Unreal Nature

June 20, 2015

The Freedom to Move On

Filed under: Uncategorized — unrealnature @ 5:49 am

… it could be lightheartedly abandoned when the crops failed, when war threatened …

This is from the essay ‘The Movable Dwelling and How It Came to America’ found in Landscape in Sight: Looking at America by John Brinckerhoff Jackson; edited by Helen Lefkowitz Horowitz (1997):

… No matter how comfortable or convenient it may be, we know that the time may well come when we find it wise to change: this is perhaps the best moment to sell. Perhaps a new job demands that we move or the neighborhood threatens to deteriorate or the children have grown up and left home. So we look for another dwelling; and since other people feel the same, another suitable dwelling is not usually hard to find.

What I am suggesting is that the home and the dwelling are two separate things, though they usually coincide.

… there were from the earliest times two types of houses. The dwelling was, of course, much more numerous, but the other kind is the kind which architectural historians usually know more about. To greatly oversimplify, we can say that this second kind was in many ways the complete opposite of the first. It was identified with a family over generations — so much so that another term for a dynasty is house — like the house of Windsor or the house of Rothschild. It was as large and as permanent as possible because it was a symbol of power and status in the community. … [W]hereas the dwelling by its very poverty has few ways of preserving and providing for the long-range future, the mansion is deeply involved in both concerns. It is at once a monument to the history of the family and its power and wealth and a legacy for future generations to honor and preserve.

… For all their squalor, medieval peasant dwellings had a remarkable flexibility and mobility — not only in that they could easily be taken down and reassembled elsewhere, but also in that they could easily change function and change tenants. If their life span was brief, it allowed for frequent replacement. When the old dwelling collapsed, the new one was apt to be better and was certain to be cleaner. Finally, the temporary nature of the dwelling, its negligible material value, meant that it could be lightheartedly abandoned when the crops failed, when war threatened, or when the local lord proved too demanding. Its flimsiness protected the family from the dangers of staying put. If people could not fight misfortune, they could at least escape it by leaving house and environment behind.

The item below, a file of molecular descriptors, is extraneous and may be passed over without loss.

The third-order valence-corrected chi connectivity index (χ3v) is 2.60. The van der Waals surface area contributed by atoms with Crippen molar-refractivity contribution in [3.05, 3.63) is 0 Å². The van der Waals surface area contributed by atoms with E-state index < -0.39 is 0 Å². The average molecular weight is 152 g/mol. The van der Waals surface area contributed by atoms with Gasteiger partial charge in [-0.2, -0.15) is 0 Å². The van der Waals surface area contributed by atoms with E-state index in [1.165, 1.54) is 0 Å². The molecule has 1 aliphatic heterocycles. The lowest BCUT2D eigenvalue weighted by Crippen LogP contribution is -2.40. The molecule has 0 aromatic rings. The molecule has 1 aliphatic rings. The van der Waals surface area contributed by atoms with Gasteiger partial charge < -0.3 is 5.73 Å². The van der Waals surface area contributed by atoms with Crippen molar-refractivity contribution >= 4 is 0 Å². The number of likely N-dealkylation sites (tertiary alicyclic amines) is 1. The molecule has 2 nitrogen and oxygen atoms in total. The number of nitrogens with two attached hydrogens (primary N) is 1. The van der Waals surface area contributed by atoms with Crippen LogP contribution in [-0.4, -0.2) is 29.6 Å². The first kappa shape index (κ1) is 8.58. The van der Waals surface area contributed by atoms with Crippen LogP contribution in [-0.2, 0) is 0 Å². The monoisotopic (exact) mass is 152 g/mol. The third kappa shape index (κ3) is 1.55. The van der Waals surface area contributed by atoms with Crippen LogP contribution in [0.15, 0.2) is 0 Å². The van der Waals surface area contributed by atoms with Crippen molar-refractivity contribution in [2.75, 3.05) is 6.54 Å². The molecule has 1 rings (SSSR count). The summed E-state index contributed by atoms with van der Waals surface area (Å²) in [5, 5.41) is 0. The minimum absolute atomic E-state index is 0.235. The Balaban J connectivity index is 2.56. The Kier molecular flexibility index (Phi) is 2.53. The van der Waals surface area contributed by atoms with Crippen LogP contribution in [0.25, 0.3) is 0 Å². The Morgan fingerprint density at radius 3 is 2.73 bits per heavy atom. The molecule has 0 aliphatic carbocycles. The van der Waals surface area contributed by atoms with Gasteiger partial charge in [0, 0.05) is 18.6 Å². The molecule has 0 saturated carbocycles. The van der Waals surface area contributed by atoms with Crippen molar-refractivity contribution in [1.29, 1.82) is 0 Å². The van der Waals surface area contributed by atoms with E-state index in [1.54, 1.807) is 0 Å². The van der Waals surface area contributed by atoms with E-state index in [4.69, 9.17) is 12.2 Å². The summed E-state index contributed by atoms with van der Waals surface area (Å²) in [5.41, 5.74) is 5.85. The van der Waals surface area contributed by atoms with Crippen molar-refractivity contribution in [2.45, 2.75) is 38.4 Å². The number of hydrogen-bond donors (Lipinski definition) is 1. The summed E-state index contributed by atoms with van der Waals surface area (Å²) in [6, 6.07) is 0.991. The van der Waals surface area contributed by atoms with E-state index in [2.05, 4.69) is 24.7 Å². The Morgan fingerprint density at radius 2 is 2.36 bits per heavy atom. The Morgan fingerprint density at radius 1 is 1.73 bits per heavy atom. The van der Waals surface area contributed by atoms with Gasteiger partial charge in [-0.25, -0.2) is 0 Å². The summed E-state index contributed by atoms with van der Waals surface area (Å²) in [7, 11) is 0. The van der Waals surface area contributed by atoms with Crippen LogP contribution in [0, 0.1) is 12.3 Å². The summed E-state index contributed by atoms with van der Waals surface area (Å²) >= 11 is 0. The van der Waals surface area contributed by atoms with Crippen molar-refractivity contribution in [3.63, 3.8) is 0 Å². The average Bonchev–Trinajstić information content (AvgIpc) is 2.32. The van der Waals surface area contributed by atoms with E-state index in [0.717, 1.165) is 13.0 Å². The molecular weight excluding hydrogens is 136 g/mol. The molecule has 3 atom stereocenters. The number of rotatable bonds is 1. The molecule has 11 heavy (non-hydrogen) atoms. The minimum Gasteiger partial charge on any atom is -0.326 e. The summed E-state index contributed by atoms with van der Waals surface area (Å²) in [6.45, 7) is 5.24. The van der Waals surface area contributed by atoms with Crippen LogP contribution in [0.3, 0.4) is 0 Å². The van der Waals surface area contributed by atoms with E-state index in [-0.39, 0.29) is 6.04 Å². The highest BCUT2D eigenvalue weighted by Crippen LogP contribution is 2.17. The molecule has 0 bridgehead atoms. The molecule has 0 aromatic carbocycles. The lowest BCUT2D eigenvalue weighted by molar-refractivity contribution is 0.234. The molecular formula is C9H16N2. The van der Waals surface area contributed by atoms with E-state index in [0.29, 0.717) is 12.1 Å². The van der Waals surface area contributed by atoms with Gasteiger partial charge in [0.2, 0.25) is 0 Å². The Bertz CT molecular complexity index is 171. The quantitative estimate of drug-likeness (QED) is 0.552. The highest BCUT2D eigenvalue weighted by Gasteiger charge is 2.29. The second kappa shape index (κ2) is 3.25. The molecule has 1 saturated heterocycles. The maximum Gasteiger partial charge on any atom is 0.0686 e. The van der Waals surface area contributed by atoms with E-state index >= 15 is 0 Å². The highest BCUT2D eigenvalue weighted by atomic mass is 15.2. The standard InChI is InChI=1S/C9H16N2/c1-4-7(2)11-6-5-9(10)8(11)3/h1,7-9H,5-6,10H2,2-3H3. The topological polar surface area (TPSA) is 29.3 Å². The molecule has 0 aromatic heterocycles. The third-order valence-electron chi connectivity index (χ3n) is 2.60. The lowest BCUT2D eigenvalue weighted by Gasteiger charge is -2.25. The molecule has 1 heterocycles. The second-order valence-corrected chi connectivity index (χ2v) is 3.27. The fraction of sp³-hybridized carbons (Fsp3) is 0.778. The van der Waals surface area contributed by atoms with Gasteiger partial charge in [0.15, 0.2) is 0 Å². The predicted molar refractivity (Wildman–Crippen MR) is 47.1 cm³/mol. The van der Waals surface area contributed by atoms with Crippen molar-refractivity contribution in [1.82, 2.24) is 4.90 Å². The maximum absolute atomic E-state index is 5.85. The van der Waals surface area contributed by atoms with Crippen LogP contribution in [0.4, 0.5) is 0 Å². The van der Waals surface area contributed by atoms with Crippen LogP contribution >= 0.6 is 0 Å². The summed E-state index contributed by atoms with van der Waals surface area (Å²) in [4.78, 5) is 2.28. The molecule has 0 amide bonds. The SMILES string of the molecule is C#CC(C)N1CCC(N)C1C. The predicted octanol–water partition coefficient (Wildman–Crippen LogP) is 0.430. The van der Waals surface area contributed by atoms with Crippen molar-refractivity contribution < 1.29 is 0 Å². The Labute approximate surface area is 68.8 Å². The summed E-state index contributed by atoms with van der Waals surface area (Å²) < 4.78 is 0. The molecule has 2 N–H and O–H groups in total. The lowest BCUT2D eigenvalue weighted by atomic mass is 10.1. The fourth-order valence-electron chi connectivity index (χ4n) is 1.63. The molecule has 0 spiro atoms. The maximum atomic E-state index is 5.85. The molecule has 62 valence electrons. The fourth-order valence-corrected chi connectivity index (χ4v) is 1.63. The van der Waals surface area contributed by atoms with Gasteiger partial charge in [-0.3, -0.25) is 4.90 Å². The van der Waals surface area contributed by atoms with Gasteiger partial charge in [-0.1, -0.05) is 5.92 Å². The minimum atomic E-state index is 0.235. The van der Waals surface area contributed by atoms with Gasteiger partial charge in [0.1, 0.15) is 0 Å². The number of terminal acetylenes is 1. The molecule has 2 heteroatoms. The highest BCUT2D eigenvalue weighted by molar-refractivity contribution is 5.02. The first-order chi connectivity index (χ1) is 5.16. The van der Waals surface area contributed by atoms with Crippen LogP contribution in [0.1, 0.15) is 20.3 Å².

… It is very tempting to analyze the dwelling entirely in socioeconomic terms; certainly, dwellings do not lend themselves to analysis in terms of architecture or folk art. But the real significance of the temporary dwelling, of the box house, to take one example out of many, lies elsewhere. I think it has always offered, though for a brief time only, a kind of freedom we often undervalue: the freedom from burdensome emotional ties with the environment, freedom from communal responsibilities, freedom from the tyranny of the traditional home and its possessions; the freedom from belonging to a tight-knit social order; and above all, the freedom to move on to somewhere else.

… Not everyone can sympathize with this other, more popular tradition, with its rejection of environmental loyalties and constraints, but all of us who think about architecture and its many bewildering manifestations are in a sense duty bound to try to understand the new kind of home we are all making in America.

My most recent previous post from Jackson’s book is here.




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